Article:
If the pulley or flywheel is unstable, inspect the crankshaft for any bend or signs of wear. Sometimes the problem could even be down to a nick or bump in the pulley groove, in which case the groove needs to be filed smooth.
Sluggish Buildup of Receiver Pressure
When the receiver pressure takes too long to build, the issue is most likely due to dirt accumulation or wear in any given one of the following compressor parts:
- Filthy air filter — One of the most common culprits when it comes to lagging receiver pressure is dirt buildup on the air filter, which could either need to be cleaned or replaced.
- Loose joints — Low pressure caused by air leaks can stem from joints that aren’t tight enough. Check to see if the joints need tightening.
- Loosened belts — The belts might need to be tightened or replaced.
- Worn head gasket — The cylinder head gasket could possibly be expired, in which case replacement is crucial.
- Expired valves — If the intake or discharge valve plates are torn or worn, replace them with new ones.
Alternately, slow receiver buildup could be down to insufficient compressor speed for the applications in question. When starting a first-time application, check to see if your compressor is capable of meeting the challenges at hand.
If you’re dealing with a reverse problem where the receiver pressure grows too rapidly, it’s likely caused by excess amounts of water in the receiver, which should be drained on a regular basis.
Extreme Air Heat at Discharge
If the compressed air comes out too hot, it can damage the items and surfaces being treated, as well as the tools and various internal mechanisms of the compressor. Excessive air heat often stems from the following problems:
- Dirty internal surfaces — Check to see whether dirt has built up on the cylinder, discharge tube or intercooler and clean as needed.
- Meager ventilation — If the compressor is set up in a hot or poorly ventilated area, move it someplace else where ambient air is cooler and flows more freely.
- Expired head gasket — When the head gasket blows, heat is inevitable. Therefore, it could be time to replace the head gasket.
- Run down valves — Hot compressed air is also an indicator that it’s time to replace the valve plate.
- Limited air intake — Compressed air can overheat when dust and lint accumulate on the filter. If overheating reoccurs despite the above replacements, the filter probably needs to be cleaned at more frequent intervals.
Overly hot compressed air can be damaging in applications where the air itself is being applied to a given surface, such as when compressed air is used for the purpose of drying, cleaning and dusting. Thankfully, the problem is easy to remedy with inspections and maintenance of the valves, gasket, filter and internal surfaces.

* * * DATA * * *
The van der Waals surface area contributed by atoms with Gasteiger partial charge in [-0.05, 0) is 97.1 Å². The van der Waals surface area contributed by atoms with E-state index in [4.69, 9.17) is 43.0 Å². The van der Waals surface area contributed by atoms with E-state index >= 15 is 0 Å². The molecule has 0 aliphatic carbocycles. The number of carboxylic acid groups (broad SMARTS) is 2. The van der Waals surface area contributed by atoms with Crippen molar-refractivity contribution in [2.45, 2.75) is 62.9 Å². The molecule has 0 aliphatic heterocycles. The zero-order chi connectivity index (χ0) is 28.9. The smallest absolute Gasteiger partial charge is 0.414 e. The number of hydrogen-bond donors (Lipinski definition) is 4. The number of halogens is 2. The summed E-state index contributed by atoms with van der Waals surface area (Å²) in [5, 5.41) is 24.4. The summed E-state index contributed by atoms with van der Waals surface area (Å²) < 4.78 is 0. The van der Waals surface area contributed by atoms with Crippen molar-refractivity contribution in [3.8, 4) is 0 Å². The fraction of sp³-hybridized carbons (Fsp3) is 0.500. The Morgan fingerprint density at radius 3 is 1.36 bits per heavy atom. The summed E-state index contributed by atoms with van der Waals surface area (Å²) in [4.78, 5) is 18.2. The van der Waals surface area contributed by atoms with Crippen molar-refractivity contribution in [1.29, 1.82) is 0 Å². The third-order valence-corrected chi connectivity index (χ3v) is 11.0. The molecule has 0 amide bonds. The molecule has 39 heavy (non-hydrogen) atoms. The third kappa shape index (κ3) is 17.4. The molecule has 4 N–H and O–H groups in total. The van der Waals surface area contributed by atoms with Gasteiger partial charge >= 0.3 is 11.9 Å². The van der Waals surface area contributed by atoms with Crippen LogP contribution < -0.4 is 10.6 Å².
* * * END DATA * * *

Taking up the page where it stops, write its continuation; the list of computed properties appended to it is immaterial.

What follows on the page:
Compressor Gets Bogged Down
When your compressor shows a tendency to work well for short durations but quickly and prematurely run out of steam, it’s often due to problems with the motor. Look for the following issues if constant bog-downs apply to your machine:
- Divided power supply — The power supply to a compressor can also be diluted by the use of a power bar. Instead of splitting the resources of an A/C outlet between a compressor and other machines, give your compressor the full, undivided power of one outlet.
- Overdrawn power circuit — An air compressor needs the undivided power of a 15-20 amp breaker at minimum. If other machines are also being powered on this same circuit, turn them off so the compressor can receive the full power source.
- Unloader valve failure — Power lags also result from failed unloader valves. This problem can be diagnosed by manually enacting the valve function. Open the tank and drain out the air and water, then close and power back up. If the compressor bogs down once again, the valve needs to be replaced.
Compressed air applications rely on a steady supply of pressure at the point of use. If your compressor fails to deliver the needed power despite running from a sufficient and undivided power source, the problem could simply be that your compressor lacks the capacity to handle the tools and applications in question.
Milky Oil in the Reservoir
When compressor oil takes on a milky color, water has made its way into the reservoir via condensation. This would indicate that operating conditions have been too hot for the compressor. For an instant remedy, you have two options:
- Colder air — Move the pipe air intake to an area where the ambient air is of a lower temperature.
- Daily drainage — Regardless of whether condensation occurs slowly or rapidly inside the compressor, the tank should be drained after each day’s usage.
Oil is the lifeblood of any piece of machinery. As such, instances of off-color oil inside your compressor should be a major concern. After all, if the oil fails to do its job properly, internal moving parts could cause friction and corrode, which could ultimately lead to costly maintenance or a shorter life for the compressor. Therefore, if oil problems get out of hand, have your compressor serviced by trained professionals.
In any case, the quality of oil can be better maintained with frequent oil changes. Be sure to consult your owner’s manual for the recommended frequency for oil changes.
Quincy Compressor: The World’s Leading Supplier of Air Compressors
When properly maintained, a high-quality air compressor can provide super performance on a vast range of applications for many years of use. Throughout the industries that use compressed air for operations, Quincy Compressor is among the most trusted providers of compressors and air tools.
For nearly 100 years, we’ve led the way in developing compressors that serve in industries like auto assembly, building construction and furniture making. To learn more about our vast offering of air compressors and accessories, visit our sales and service locator page today.